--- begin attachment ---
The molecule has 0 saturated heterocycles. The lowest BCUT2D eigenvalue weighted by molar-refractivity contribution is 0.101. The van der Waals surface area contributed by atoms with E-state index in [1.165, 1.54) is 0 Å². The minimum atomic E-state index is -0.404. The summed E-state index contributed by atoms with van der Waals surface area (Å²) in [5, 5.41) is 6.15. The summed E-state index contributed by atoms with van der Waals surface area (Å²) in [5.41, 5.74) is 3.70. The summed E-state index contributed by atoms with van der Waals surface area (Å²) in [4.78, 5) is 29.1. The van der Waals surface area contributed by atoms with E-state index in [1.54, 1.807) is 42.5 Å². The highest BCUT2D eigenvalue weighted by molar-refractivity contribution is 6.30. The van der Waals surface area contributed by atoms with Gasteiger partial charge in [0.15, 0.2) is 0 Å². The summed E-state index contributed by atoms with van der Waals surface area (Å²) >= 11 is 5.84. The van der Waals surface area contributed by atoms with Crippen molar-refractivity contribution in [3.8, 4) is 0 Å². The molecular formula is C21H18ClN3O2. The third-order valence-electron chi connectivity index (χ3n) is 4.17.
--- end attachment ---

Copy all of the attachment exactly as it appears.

The molecule has 0 saturated heterocycles. The lowest BCUT2D eigenvalue weighted by molar-refractivity contribution is 0.101. The van der Waals surface area contributed by atoms with E-state index in [1.165, 1.54) is 0 Å². The minimum atomic E-state index is -0.404. The summed E-state index contributed by atoms with van der Waals surface area (Å²) in [5, 5.41) is 6.15. The summed E-state index contributed by atoms with van der Waals surface area (Å²) in [5.41, 5.74) is 3.70. The summed E-state index contributed by atoms with van der Waals surface area (Å²) in [4.78, 5) is 29.1. The van der Waals surface area contributed by atoms with E-state index in [1.54, 1.807) is 42.5 Å². The highest BCUT2D eigenvalue weighted by molar-refractivity contribution is 6.30. The van der Waals surface area contributed by atoms with Gasteiger partial charge in [0.15, 0.2) is 0 Å². The summed E-state index contributed by atoms with van der Waals surface area (Å²) >= 11 is 5.84. The van der Waals surface area contributed by atoms with Crippen molar-refractivity contribution in [3.8, 4) is 0 Å². The molecular formula is C21H18ClN3O2. The third-order valence-electron chi connectivity index (χ3n) is 4.17.